The Maoists anger their Madhesi allies by nominating a controversial floor-crosser as CA member
The UCPN (Maoist)’s decision to appoint a controversial figure as a Constituent Assembly (CA) member has angered its Madhesi allies, potentially weakening the hope for a strong anti-government movement in the Madhes.
Two days after the Maoists named Lahr Kyal Lama as a CA member, an influential Maoist from the Tarai, Prabhu Sah, came down heavily on his own party accusing it of forging signatures of central committee members to appoint a “rich but tainted” person as a CA member in a quota meant for a Madhesi-Dalit.
“Let alone seeking our consent, the party leadership did not even inform us about it,” said Sah. “They must correct this decision.”
Lama was appointed to a post that was lying vacant after Shambhu Paswan’s CA membership was scrapped because it was found he was holding another position. Lama was formerly with the Nepali Congress, and chaired the Monastery Management Committee. He then defected and was even appointed State Minister for Finance by a UML government, but had to step down after it was found that he simultaneously held a Nepali citizenship certificate, a Tibetan identity card and an Indian passport.
“By naming a tainted person like Lama for a CA post meant for a Madhesi-Dalit, our party has made mockery of its own commitment to the poor, Madhesi and Dalits,” said Sah. “It will also have a negative impact on our movement.”
After Sah stood against his party’s decision, the UCPN (Maoist) went into damage control mode on Tuesday and issued a press statement defending its decision to recommend Lama as a CA member. Spokesperson Dinanath Sharma said Lama was an “expert” and representative of the minority Buddhist community. This seems to have added fuel to the fire because Lama’s controversial past is a matter of public knowledge.
UCPN (Maoist) Vice Chair Narayan Kaji Shrestha tweeted that he was against his party’s decision. Another Vice Chair Baburam Bhattarai defended party’s decision on Twitter but his confidante Debendra Poudel criticized Lama’s appointment.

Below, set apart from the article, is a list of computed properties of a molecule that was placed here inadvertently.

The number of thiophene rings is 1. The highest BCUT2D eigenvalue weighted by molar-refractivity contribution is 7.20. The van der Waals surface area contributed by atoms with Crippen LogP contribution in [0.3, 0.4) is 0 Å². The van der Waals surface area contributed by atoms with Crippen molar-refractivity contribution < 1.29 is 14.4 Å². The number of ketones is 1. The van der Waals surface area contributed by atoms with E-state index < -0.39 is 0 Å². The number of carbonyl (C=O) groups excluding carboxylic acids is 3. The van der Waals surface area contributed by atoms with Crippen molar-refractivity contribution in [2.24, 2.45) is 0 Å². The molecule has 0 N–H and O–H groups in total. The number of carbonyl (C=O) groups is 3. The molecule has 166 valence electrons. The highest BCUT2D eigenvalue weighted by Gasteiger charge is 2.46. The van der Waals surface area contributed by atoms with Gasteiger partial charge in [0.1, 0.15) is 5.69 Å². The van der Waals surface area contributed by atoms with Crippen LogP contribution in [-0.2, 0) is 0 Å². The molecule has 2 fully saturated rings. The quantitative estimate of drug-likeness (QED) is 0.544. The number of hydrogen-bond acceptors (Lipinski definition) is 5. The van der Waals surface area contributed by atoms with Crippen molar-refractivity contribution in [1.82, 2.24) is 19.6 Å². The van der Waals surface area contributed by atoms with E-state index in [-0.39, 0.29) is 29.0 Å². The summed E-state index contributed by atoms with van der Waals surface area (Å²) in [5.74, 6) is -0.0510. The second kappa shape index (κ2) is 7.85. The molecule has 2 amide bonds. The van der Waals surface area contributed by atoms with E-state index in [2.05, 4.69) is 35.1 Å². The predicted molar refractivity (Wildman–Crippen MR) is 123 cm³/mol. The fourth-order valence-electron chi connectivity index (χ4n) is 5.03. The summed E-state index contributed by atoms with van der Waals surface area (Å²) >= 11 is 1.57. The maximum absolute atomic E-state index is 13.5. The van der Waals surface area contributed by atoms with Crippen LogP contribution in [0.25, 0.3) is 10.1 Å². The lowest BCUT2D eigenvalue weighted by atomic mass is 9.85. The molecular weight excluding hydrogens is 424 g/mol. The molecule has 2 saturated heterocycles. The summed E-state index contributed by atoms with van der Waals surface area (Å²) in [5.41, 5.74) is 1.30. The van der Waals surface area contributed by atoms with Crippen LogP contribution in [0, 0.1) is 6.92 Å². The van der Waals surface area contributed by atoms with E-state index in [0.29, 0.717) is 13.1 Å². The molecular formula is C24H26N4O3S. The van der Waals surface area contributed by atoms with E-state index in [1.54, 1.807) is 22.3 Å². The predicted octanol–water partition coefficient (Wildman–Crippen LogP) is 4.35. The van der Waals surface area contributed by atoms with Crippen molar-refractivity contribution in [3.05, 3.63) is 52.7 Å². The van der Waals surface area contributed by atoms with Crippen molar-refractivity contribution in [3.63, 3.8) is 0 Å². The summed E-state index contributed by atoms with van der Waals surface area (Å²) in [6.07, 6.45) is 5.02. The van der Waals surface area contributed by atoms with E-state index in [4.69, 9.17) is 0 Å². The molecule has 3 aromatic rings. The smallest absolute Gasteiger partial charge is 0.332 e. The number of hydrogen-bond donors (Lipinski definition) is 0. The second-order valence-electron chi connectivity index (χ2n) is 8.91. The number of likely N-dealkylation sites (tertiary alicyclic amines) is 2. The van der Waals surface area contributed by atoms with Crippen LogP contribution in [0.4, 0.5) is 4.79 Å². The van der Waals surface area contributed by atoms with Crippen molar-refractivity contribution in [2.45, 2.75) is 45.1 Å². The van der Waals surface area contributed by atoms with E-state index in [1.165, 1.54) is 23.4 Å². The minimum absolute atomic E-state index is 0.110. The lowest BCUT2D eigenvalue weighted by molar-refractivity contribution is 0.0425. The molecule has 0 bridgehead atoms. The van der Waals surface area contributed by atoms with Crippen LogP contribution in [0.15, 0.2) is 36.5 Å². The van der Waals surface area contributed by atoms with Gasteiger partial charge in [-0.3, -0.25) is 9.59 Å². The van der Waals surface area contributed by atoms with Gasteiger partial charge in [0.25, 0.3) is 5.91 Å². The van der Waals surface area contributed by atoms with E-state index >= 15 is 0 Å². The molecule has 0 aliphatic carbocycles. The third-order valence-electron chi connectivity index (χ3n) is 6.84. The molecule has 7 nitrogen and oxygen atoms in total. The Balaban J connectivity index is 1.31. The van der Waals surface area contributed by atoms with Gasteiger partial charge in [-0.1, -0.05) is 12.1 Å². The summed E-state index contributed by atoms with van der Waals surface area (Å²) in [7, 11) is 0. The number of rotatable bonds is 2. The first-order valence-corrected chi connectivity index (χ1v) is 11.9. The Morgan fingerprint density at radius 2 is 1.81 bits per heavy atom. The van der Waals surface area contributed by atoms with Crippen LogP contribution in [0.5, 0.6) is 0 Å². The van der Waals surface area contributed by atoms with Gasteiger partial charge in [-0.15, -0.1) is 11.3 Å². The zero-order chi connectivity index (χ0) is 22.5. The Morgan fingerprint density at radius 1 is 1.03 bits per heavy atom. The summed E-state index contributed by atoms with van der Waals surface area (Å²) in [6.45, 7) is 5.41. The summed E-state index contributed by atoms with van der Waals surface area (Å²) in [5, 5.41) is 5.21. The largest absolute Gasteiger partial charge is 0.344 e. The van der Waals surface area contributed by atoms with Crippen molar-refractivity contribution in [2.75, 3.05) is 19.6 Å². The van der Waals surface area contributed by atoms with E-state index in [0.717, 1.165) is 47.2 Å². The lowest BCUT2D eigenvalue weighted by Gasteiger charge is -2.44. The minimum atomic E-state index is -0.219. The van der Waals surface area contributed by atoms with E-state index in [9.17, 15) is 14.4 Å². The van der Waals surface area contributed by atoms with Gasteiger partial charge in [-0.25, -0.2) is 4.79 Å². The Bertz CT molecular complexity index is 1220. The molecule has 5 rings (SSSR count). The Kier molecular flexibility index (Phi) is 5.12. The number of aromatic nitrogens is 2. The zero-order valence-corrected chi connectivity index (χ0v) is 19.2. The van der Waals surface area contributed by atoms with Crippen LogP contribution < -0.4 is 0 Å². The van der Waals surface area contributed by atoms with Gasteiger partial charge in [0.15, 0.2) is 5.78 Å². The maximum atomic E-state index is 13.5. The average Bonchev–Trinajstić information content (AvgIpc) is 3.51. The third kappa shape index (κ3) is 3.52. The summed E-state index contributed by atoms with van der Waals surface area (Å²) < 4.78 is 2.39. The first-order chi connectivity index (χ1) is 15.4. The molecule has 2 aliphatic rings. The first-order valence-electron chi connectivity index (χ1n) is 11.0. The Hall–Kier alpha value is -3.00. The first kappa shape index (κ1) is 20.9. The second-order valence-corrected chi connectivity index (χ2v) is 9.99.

Analysts say Sah’s criticism of Lama’s appointment could reverberate across the Madhes, which is where the UCPN (M) is expecting to see the strongest street agitation about the constitution.
After Mohan Baidya’s split, the UCPN (M) does not hold as much influence in the hills as it used to in the past. Baidya’s CPN-Maoist and Netra Bikram Chanda’s breakaway faction have more cadre in leadership roles than the UCPN (M). This is why Pushpa Kamal Dahal has come to rely heavily on support from the Madhesi Front for his anti-government movement.
Cracks have begun to appear in the Madhesi Front, too. Upendra Yadav, who emerged as a leader in the wake of the Madhes Movement of 2007, does not miss any opportunity to belittle Bijaya Gachhadar, the leader of the Madhesi Front.
Gachhadar’s reluctance to launch an anti-government movement at the present time is clear. Devendra Patel, a Maoist leader who rose to fame after defeating UML leader Madhav Nepal in the first CA polls in Rautahat, said: “Gachhadar’s cadres are as committed to the anti-government movement as us, but we are suspicious of him.”
The Maoist-Madhesi alliance's announcement of street movement is intended to put pressure on the ruling NC-UML coalition to call off its vote in the CA on the constitution and acquiesce to the demand for consensus.
But with fissures within the Madhesi Front and the fallout of the Lama appointment, the movement has been weakened even before it started.
The biggest blow is Sah’s assertion that his own party is “anti-Madhesi”.
Sah and Poudel both are close to Maoist second-man Baburam Bhattarai, and his criticism of the Lama appointment may also have something to do with the internal power dynamics between Chairman Dahal and Bhattarai.
Added up, all this could be why Dahal this week softened his tone, asking Prime Minister Sushil Koirala to send him another invitation letter for talks.
Cracks in the Madhesi front, Om Astha Rai